As wireless electronic connectivity has come to dominate our smartphone- and tablet-driven world, I’ve had great hopes that the technology could help eliminate some of the long cable runs and vulnerable connections in conventional onboard systems. The first marine-specific applications I saw were in data transmission for wirelessly connected solar-powered instruments on racing sailboats.
Since then, onboard wireless applications have increased as tablets and smartphones become common interfaces for numerous onboard systems, including essential navigation and autopilot controls. Two years ago I was impressed by the versatile ROKK-brand mounting systems specifically for smartphones, tablets, and other handheld devices, from marine electronics installation company Scanstrut. When I used my cellphone as a GPS plotter, I no longer had to attempt to jam it precariously between the windscreen and the throttle housing as I drove at speed across the bay. With the secure mount and improved usability I discovered the new Achilles heel of employing devices as essential onboard components: short battery life. The solution was a weatherproof USB port to wire my phone-cum-plotter to onboard power, even on a small center-console.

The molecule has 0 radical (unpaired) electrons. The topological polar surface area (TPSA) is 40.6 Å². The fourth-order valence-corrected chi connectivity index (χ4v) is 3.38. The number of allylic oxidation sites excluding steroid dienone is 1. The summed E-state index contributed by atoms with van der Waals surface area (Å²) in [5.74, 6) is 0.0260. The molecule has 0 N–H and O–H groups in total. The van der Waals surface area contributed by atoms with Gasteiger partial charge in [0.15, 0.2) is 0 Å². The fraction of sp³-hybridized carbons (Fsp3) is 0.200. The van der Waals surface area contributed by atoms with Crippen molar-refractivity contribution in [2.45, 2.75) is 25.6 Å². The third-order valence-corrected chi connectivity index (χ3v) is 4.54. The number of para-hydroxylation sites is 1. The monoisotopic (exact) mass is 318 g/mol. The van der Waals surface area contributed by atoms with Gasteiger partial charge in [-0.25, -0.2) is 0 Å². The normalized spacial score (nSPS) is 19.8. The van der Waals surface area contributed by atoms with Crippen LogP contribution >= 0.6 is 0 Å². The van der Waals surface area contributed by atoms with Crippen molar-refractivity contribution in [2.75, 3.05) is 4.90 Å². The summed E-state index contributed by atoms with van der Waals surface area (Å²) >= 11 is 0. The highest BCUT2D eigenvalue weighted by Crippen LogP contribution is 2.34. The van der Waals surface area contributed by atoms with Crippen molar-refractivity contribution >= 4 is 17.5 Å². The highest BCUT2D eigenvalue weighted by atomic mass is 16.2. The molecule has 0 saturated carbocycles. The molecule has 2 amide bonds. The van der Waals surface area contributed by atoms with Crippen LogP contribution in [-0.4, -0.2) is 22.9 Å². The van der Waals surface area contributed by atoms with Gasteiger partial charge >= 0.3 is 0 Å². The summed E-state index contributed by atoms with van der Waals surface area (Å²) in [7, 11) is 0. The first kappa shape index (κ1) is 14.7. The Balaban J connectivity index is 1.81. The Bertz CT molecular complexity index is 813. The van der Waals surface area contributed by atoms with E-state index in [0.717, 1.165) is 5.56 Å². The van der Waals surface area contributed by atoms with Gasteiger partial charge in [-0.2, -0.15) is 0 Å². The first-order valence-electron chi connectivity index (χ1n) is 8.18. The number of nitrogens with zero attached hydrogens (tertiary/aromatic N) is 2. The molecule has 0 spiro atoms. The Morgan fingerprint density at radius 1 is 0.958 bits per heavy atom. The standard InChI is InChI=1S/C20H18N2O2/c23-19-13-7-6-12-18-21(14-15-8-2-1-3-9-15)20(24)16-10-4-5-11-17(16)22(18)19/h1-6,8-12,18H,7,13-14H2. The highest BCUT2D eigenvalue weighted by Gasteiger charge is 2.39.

Convenient induction charging
But on larger boats the need for charging has become almost universal, as multiple devices are connected to onboard systems and nearly every guest on board has a phone that needs power. Wireless induction charging is a great way to meet these needs without a tangle of cords and dubious connections. To that end, Scanstrut now offers a waterproof 12V/24V wireless charger for Qi-equipped devices. The ROKK charger base station, wired to the boat’s electrical system, has a 2.5″ (63.5mm) nonslip surface that can be installed on a raised bezel, nearly flush with a counter or console surface, or out of sight under a routed section of horizontal cabinetry. To charge a phone or tablet that’s set up for Qi induction charging, one simply sets it on the base to commence electromagnetic charging at a capacity up to 5 watts. Once the device is fully charged, the base automatically returns to stand-by mode with a 0.03-watt draw.
While I still like the security of the clamped bracket and USB cord for essential navigation devices, especially on a bouncy small boat, the induction charger is a convenient way to charge every other gizmo that we seem to need on board for other applications.
Scanstrut USA, 7 Pequot Park Rd., Westbrook, CT 06498 USA, tel. 1–860–308–1416, website scanstrut.com.